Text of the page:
Our Astrid was abandoned as a kitten. After being bottle fed for a couple of weeks, she was placed with Lisbeth’s mom, Tuxie, who graciously accepted Astrid has part of her litter. We all know about this type of surrogacy, and we’ve all read about cross-species mothering.
That birds will feed another’s offspring, however, was news to me. We have both a robin’s nest and a house finch’s nest in our carport. Not so long ago, baby birds appeared in each nest, and we have watched both the robins and the finches feed their broods. Until yesterday, that is, when mommy robin started feeding both sets of babies.
We continue to see the finch parents at our feeder, but they seem to have abandoned their babies.
And in other birdy news: Yesterday Mauricio brought me the gift of a baby bird. After I retrieved it from the kitchen floor (expecting it to be dead), inspected it and determined that it had no injuries, Tom called the local wildlife rescue.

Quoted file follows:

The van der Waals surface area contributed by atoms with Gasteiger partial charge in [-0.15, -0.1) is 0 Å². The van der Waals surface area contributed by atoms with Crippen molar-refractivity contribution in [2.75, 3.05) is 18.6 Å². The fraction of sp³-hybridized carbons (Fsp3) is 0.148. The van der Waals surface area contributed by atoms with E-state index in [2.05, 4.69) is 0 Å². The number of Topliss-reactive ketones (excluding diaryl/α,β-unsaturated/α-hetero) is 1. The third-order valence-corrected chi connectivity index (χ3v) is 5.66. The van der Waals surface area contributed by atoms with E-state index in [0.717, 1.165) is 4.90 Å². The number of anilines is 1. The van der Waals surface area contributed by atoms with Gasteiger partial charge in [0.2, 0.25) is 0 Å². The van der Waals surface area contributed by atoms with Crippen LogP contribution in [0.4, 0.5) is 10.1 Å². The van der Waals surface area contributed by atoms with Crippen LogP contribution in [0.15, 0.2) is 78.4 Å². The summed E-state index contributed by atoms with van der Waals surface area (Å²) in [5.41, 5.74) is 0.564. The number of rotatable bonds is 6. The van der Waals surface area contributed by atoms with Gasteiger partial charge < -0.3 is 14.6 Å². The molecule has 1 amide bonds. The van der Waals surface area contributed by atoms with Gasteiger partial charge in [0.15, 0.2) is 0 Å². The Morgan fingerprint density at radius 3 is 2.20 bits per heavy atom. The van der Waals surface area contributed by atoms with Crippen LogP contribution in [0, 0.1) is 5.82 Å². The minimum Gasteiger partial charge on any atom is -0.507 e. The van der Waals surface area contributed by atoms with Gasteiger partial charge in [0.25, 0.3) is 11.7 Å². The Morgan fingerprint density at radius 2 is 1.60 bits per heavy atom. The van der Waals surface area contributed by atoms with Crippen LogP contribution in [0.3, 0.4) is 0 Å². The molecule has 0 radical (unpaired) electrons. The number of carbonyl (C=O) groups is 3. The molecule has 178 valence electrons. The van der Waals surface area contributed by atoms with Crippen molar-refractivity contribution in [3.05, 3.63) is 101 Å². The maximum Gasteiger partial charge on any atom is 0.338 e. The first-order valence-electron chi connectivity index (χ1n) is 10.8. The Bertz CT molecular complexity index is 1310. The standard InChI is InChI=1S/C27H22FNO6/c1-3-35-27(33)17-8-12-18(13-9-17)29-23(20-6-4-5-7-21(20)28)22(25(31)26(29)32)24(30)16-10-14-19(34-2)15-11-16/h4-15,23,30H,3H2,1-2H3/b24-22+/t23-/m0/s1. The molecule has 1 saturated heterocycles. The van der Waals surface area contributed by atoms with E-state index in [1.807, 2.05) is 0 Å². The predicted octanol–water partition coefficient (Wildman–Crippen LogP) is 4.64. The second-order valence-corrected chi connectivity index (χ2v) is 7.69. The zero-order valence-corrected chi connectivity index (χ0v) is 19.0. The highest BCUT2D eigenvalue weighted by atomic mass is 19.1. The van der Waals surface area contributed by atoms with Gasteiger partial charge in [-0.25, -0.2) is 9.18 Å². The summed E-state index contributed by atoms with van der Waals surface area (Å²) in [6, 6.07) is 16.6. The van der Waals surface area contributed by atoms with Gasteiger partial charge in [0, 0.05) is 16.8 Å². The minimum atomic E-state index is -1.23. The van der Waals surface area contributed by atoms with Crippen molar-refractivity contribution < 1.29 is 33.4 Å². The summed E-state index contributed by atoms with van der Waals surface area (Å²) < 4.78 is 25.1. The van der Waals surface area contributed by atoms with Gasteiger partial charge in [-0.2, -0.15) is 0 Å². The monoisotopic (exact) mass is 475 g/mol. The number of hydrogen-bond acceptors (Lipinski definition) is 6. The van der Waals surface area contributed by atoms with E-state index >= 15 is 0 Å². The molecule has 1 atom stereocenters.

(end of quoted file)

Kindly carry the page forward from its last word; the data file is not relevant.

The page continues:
They told us to put the infant bird under a bush near the two nests as, at the time, we thought it was one of the baby finches. They explained that it’s mother was probably teaching it how to find food and that the baby would call to it’s mother to let her know where to find it. They said to leave it for about an hour to see if the mother bird came to retrieve it. Though all of our kitties were in the house or on their screened deck, we told the rescue organization that cats live in the neighborhood. We were advised to watch the bird, which I did while sitting on the front porch and writing comments on my favorite blogs. I don’t think it ever called out, and so there it sat an hour later.
At that point the plan was to take it to a nearby wild bird sanctuary. We noticed, however, lots of bird activity in our side yard. So instead of the sanctuary, Tom placed the itty-bitty birdy under a bush in that vicinity. An hour later, the bird was no longer there. We pray it was found by its mommy. We know none of our kitties found it!